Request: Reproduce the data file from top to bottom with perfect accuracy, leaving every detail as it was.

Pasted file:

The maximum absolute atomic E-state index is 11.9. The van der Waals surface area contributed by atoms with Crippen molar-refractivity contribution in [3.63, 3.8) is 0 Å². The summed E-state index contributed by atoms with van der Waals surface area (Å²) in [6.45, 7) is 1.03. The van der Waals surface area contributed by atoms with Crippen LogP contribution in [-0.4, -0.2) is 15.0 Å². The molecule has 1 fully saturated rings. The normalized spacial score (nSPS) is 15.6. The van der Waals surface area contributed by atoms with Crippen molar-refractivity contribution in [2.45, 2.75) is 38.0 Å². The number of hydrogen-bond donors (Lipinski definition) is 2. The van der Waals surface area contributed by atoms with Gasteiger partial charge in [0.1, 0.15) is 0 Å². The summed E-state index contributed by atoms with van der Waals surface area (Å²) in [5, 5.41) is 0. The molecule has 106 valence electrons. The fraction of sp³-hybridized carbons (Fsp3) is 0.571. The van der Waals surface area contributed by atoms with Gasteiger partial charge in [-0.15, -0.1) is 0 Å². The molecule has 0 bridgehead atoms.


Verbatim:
The maximum absolute atomic E-state index is 11.9. The van der Waals surface area contributed by atoms with Crippen molar-refractivity contribution in [3.63, 3.8) is 0 Å². The summed E-state index contributed by atoms with van der Waals surface area (Å²) in [6.45, 7) is 1.03. The van der Waals surface area contributed by atoms with Crippen LogP contribution in [-0.4, -0.2) is 15.0 Å². The molecule has 1 fully saturated rings. The normalized spacial score (nSPS) is 15.6. The van der Waals surface area contributed by atoms with Crippen molar-refractivity contribution in [2.45, 2.75) is 38.0 Å². The number of hydrogen-bond donors (Lipinski definition) is 2. The van der Waals surface area contributed by atoms with Gasteiger partial charge in [0.1, 0.15) is 0 Å². The summed E-state index contributed by atoms with van der Waals surface area (Å²) in [5, 5.41) is 0. The molecule has 106 valence electrons. The fraction of sp³-hybridized carbons (Fsp3) is 0.571. The van der Waals surface area contributed by atoms with Gasteiger partial charge in [-0.15, -0.1) is 0 Å². The molecule has 0 bridgehead atoms.